- Springfield Armory: Springfield Armory has sent Roux multiple guns over the years, however Roux has not clearly disclosed her material connection to the brand in Instagram posts tagging Springfield weapons. Last year, Roux promoted Springfield Armory’s Hellcat pistol, which she acknowledged that Springfield sent her in one March 2022 unboxing video. The video and caption endorsing Springfield’s weapon did not contain a clear disclosure.
- SigSauer: Roux tagged weapons manufacturer SigSauer rifles in multiple posts promoting their merchandise and retreats. In March 2023, Roux attended a SigSauer training retreat for women where attendees received gift boxes from SigSauer. If Roux received perks from SigSauer — like free or discounted trips or merch — she must disclose that material connection in her tagged posts, per FTC rules.
TPUSA contributor Lauren Chen is an anti-LGBTQ bigot who uses her social media accounts to spread conspiratorial, far-right misinformation. Chen frequently advertises discount codes and affiliate links for beauty brands and doomsday prep companies in podcast rants shared with her 124,000 Instagram followers. However, Chen has not added clear disclaimers to her posts.
- Genucel: Chen promoted a Genucel eye cream affiliate link in March 2023 without any disclaimers like “#ad.” Chen directed followers to get the cream “for 70% off as part of their best-selling bundle.” As of July 12, 2023, the affiliate code is still active. Genucel is not transparent about affiliate benefits, but the company has used influencers to advertise its products. Unlike Chen, These influencers use paid partnership labels and hashtags, like #ad, on their branded posts.
- Heaven’s Harvest: Chen repeatedly plugged her personal discount code with emergency food site Heaven's Harvest in her Instagram rants. One March 2023 promo contains a promo code with no disclaimer about her material connection to the prepper brand. Heavens Harvest does not advertise its affiliate program online, but the company does have one. Affiliates receive an unspecified commission on all purchases made through their Heaven’s Harvest links.
- 4Patriots: Chen also plugged her discount code with 4Patriots.com power supplies alongside various tirades about Hollywood. The posts contain no disclaimer about the financial benefits Chen likely received from 4Patriots via its referral and affiliate program. Referrers receive $20 off purchases of $100 or more for every redeemed referral code. 4Patriots affiliates can also receive between 5% and 20% on default commissions.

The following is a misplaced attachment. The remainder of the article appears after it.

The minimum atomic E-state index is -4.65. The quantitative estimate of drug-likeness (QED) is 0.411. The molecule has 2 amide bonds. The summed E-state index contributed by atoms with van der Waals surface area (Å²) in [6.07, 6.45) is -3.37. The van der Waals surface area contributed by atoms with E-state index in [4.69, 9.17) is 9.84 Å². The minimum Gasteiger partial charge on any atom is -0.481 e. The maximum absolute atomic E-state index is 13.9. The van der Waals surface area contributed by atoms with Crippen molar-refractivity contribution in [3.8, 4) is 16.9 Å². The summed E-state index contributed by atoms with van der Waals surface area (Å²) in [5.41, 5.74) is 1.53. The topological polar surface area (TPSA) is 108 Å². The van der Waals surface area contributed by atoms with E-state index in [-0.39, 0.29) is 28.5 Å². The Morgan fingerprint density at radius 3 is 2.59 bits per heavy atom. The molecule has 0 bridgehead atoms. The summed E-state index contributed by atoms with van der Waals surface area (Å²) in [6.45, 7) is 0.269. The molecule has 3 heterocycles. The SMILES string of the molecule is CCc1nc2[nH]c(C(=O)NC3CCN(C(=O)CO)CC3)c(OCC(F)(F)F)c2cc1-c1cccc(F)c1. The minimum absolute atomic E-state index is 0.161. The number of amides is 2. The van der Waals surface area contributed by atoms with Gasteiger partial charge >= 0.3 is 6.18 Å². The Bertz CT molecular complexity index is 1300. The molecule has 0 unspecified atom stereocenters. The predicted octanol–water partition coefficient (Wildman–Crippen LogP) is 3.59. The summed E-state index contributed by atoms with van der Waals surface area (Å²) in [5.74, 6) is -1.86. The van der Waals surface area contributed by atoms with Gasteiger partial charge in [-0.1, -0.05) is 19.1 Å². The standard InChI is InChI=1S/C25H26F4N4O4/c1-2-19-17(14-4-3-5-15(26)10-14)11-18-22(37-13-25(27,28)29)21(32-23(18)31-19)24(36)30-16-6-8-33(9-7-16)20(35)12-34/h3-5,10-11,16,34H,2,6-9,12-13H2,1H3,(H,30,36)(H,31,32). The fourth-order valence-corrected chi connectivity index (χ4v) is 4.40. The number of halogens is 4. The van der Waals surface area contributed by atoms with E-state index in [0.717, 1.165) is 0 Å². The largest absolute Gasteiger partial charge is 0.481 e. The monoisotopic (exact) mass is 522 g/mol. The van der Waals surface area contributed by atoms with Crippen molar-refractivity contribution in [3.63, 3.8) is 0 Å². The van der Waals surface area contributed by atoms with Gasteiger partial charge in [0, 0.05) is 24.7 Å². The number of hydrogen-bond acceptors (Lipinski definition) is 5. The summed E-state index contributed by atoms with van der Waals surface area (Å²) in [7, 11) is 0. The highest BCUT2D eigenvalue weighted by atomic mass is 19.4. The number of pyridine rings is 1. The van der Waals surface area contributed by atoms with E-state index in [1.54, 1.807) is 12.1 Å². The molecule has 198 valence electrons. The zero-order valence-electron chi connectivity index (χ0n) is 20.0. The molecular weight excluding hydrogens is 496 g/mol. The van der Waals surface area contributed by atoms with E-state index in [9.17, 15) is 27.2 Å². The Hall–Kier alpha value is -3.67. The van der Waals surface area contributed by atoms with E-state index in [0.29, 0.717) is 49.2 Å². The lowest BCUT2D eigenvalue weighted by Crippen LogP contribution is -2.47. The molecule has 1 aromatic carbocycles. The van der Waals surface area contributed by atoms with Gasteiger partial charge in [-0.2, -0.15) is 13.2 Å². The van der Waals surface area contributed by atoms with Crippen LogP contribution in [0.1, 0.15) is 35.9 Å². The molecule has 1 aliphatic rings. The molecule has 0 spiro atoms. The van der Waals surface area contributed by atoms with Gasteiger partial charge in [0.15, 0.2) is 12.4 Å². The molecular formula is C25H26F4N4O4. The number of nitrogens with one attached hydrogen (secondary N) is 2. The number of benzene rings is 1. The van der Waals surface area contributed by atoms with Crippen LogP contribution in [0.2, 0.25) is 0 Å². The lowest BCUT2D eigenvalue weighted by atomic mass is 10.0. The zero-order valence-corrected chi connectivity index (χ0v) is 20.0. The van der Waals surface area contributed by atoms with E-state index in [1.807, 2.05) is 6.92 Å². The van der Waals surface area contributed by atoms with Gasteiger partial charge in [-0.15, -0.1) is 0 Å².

Alex Clark is the host of TPUSA’s POPlitics show and Spillover podcast, which use pop culture to push right-wing talking points. In between spreading misinformation about birth control and telling career-minded young women to give up on their dreams, she promotes the “cuteservative” lifestyle by hawking creams, tortilla chips, and spa services to her 146,000 Instagram followers.
Many of Clark’s posts include affiliate codes and links, which hint at brand ambassador deals. These posts likely violate FTC advertising rules, as Clark rarely discloses her likely material relationship to these brands:
- Nimi Skincare: Clark has repeatedly promoted and shared her affiliate codes with “conservative skincare” brand Nimi on Instagram, podcasts, and in TPUSA articles without disclosing the financial perks she receives from Nimi. According to Nimi, the company’s influencers get a unique revenue-sharing code in exchange for brand promotion — earning “20% commission on all Nimi product sales generated by you with your exclusive promo codes.” Clark most recently promoted Nimi without any hashtags or other disclosures denoting her material connection to the brand in a December highlight.